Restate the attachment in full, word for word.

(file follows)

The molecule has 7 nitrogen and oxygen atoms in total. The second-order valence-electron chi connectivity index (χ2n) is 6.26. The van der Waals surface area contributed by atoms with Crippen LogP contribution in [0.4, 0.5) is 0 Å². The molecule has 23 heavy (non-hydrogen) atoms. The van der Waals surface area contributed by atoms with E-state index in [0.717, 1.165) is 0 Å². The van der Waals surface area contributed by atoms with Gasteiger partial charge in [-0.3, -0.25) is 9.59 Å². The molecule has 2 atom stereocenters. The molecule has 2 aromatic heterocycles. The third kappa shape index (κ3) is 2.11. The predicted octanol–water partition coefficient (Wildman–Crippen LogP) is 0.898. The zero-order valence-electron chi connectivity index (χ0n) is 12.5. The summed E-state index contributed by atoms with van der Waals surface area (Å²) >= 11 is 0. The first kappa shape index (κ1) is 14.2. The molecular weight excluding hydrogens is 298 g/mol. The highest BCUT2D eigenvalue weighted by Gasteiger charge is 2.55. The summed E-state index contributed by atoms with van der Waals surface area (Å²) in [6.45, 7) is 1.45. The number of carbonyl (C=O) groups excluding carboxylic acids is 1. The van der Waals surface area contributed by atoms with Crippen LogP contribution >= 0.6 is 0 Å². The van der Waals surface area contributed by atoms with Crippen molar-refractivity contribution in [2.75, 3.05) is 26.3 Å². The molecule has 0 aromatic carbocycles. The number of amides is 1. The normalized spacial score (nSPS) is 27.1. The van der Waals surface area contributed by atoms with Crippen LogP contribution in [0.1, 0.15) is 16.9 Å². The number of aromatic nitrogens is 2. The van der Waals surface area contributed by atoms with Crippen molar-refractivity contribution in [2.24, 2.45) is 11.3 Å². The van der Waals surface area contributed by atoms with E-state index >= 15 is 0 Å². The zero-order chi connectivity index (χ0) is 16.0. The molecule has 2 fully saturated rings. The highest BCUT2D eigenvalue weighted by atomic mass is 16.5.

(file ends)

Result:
The molecule has 7 nitrogen and oxygen atoms in total. The second-order valence-electron chi connectivity index (χ2n) is 6.26. The van der Waals surface area contributed by atoms with Crippen LogP contribution in [0.4, 0.5) is 0 Å². The molecule has 23 heavy (non-hydrogen) atoms. The van der Waals surface area contributed by atoms with E-state index in [0.717, 1.165) is 0 Å². The van der Waals surface area contributed by atoms with Gasteiger partial charge in [-0.3, -0.25) is 9.59 Å². The molecule has 2 atom stereocenters. The molecule has 2 aromatic heterocycles. The third kappa shape index (κ3) is 2.11. The predicted octanol–water partition coefficient (Wildman–Crippen LogP) is 0.898. The zero-order valence-electron chi connectivity index (χ0n) is 12.5. The summed E-state index contributed by atoms with van der Waals surface area (Å²) >= 11 is 0. The first kappa shape index (κ1) is 14.2. The molecular weight excluding hydrogens is 298 g/mol. The highest BCUT2D eigenvalue weighted by Gasteiger charge is 2.55. The summed E-state index contributed by atoms with van der Waals surface area (Å²) in [6.45, 7) is 1.45. The number of carbonyl (C=O) groups excluding carboxylic acids is 1. The van der Waals surface area contributed by atoms with Crippen LogP contribution >= 0.6 is 0 Å². The van der Waals surface area contributed by atoms with Crippen molar-refractivity contribution in [2.75, 3.05) is 26.3 Å². The molecule has 0 aromatic carbocycles. The number of amides is 1. The normalized spacial score (nSPS) is 27.1. The van der Waals surface area contributed by atoms with Crippen LogP contribution in [0.1, 0.15) is 16.9 Å². The number of aromatic nitrogens is 2. The van der Waals surface area contributed by atoms with Crippen molar-refractivity contribution in [2.24, 2.45) is 11.3 Å². The van der Waals surface area contributed by atoms with E-state index >= 15 is 0 Å². The zero-order chi connectivity index (χ0) is 16.0. The molecule has 2 fully saturated rings. The highest BCUT2D eigenvalue weighted by atomic mass is 16.5.